However, this is the darkest month for COVID in America, I expect we’ll likely hit at least 3,000 dead from COVID per day sometime in December (if not more, 5.000 is not unreasonable if people’s behaviors don’t change) and a lot of families will have a terribly sad holiday, missing the 300,000+ friends and family members who died from COVID since the beginning of 2020.

Cumulative population started vaccination: less than 5 million (<2%)

Cumulative population completed vaccination: ~50,000 (those who enrolled in phase 1/2/3 studies in the US in the vaccine arm, and those in the placebo arm who opted into getting the real vaccine at the end of the trial)


Second vaccine (Moderna) gets EAU after reporting out final results in late November, if they didn’t get it in December. By the end of January, most states will have their top tier of those prioritized for getting the vaccine to have their first dose (about 5% of the population, about 30M doses) with the health care workers having received their second doses.

And President Biden is inaugurated.

Cumulative population started vaccination: 30 million (10%)

Cumulative population completed vaccination: 7 million (2%)

February and March

Most states have their top tier groups fully vaccinated, and are working through their second tier (the next 15%, cumulative 20%) which includes teachers, medical staff outside of the first tier, people who work in supermarkets, meat packing plants, and other high-risk areas (Amazon warehouses, not gonna lie). This will require another 100M doses on top of the 30M doses from the end of 2020, which should be achievable by the end of March, especially if we have at least two vaccines going at this point, and probably more.

In February in March, Johnson & Johnson should receive their 1-dose vaccine emergency approval (assuming its effective) and will likely be able to start to vaccinate, and it might be a bit slower to rollout if they need to target various sub-groups if the data on the mRNA vaccines show that they are less effective on certain groups while this vaccine is more effective in those same groups (older, younger, etc.). J&J estimates they may have 100M doses ready by the end of March (worldwide) so I’d expect 30M or so doses for the US.

Also, the Oxford/AstraZeneca vaccine should receive EUA during this time as well as Novavax (again, assuming they are both effective). Each one of those could contribute tens of millions of doses by the end of March, however it will still be early in their logistical ramp.

Cumulative population started vaccination: 100 million (30%)

Cumulative population completed vaccination: 80 million (25%)

April through June

Where the rubber hits the road.

With at least three successful vaccines at this point, and possibly up to five, there is where the logistics and how we go about getting people vaccinated matters to ensure we don’t waste doses to get the bulk of the 80% of the unvaccinated portion of the country through the regimen. In the logistic curve, this is the steep middle part.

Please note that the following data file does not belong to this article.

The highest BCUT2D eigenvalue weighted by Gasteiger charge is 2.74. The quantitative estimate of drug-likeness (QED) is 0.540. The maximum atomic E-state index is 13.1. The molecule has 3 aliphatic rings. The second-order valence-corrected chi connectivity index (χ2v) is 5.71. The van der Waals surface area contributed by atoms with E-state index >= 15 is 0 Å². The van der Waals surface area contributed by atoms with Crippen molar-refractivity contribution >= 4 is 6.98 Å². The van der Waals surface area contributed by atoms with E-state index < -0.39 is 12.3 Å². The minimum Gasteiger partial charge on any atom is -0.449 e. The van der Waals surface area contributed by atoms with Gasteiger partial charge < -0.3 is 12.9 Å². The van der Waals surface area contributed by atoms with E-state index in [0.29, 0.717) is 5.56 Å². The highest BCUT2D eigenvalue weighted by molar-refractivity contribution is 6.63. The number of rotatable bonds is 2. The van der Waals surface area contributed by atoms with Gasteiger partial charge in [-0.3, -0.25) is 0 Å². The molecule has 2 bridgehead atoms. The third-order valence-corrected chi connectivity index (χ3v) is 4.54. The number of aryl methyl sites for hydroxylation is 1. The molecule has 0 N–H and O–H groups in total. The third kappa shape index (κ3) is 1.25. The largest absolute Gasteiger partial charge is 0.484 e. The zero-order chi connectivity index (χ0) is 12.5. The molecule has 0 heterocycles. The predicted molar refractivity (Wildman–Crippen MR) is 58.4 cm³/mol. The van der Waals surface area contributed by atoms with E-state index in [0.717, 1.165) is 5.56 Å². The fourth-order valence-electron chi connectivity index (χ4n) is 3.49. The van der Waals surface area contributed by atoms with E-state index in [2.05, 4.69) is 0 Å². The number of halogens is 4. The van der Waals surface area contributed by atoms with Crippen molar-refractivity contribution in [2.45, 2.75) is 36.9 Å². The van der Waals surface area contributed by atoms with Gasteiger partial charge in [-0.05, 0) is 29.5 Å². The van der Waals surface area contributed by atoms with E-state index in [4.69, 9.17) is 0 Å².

I expect once we get further down into the lower tiers, there will be some lottery system (based on birth date?) that will determine when you (or your household) gets vaccinated.

While not everyone will be able to get vaccinated (children under 12 and pregnant/breastfeeding women, for example) I would expect that most of the rest will be vaccinated during this period. By the end of June 2021, I’d expect somewhere in the neighborhood of 60% of the population of the country would be vaccinated. Combined with a weighted vaccine effectiveness somewhere around 85%, that puts us at an effective population immunity at 51%. Not great, so we’ll have to probably wear masks for the remainder of 2021 when we go out in public until the new cases per day is less than 50 per state. Ideally we’d want to have effective population immunity above 70% which reduces the “R number” of COVID-19 to less than 1 which means that each infected person, on average, infects less than 1 person, over time, reducing the infection rate down to close to zero. The higher the number (and the longer we keep wearing masks) the faster the number goes to zero.

Cumulative population started vaccination: 250 million (77%)

Cumulative population completed vaccination: 200 million (63%)

July Onward

Mass-vaccinations may drag on into July and maybe August based on logistical issues, but it won’t be much longer. From then on, it’ll be more about maintaining the current levels of population-level immunity, and trying to reach out to those refusing or just otherwise missed their opportunity be vaccinated. This means immunizing adults when they are eligible for the vaccine (done with pregnancy or breastfeeding) and kids as they turn 12. Children under 12 make up around 15% of the population, so until the vaccine can be proven safe for children, they’ll remain unvaccinated.

However, don’t expect things to be “normal” again for a while. Countries still may not allow foreign nationals to enter until a country has certified that most of its population is vaccinated and there is little to no community spread within the country.

Travel within the US will likely return to normal by late 2021. Expect crowded airports and very expensive flights for Thanksgiving and Christmas 2021 – a lot of older airplanes and older pilots are retiring during the pandemic which means that when travel tries to bounce back, it will run into capacity shortages of both planes and pilots. Travel by car will still be popular, but not by choice.

The Cold Chain

There is a lot of concern about the “cold chain”, that the first vaccines (mRNA-based) will need to be kept at very low temperatures (negative 70-80 degrees Celsius). While this does present some logistical issues, I don’t believe they’re out of hand or will pose major problems. At the cheapest level, dry ice and a very well insulated container can keep it cold (dry ice sublimates at -78.5C). Moderna said their mRNA vaccine doesn’t need to be kept as cold, standard medical freezers would work for 6 months. And Pfizer said they were are currently conducting studies at higher temperatures and will have more in December. But vaccines shouldn’t be stored for more than 6 months – shots belong in arms, not cold storage.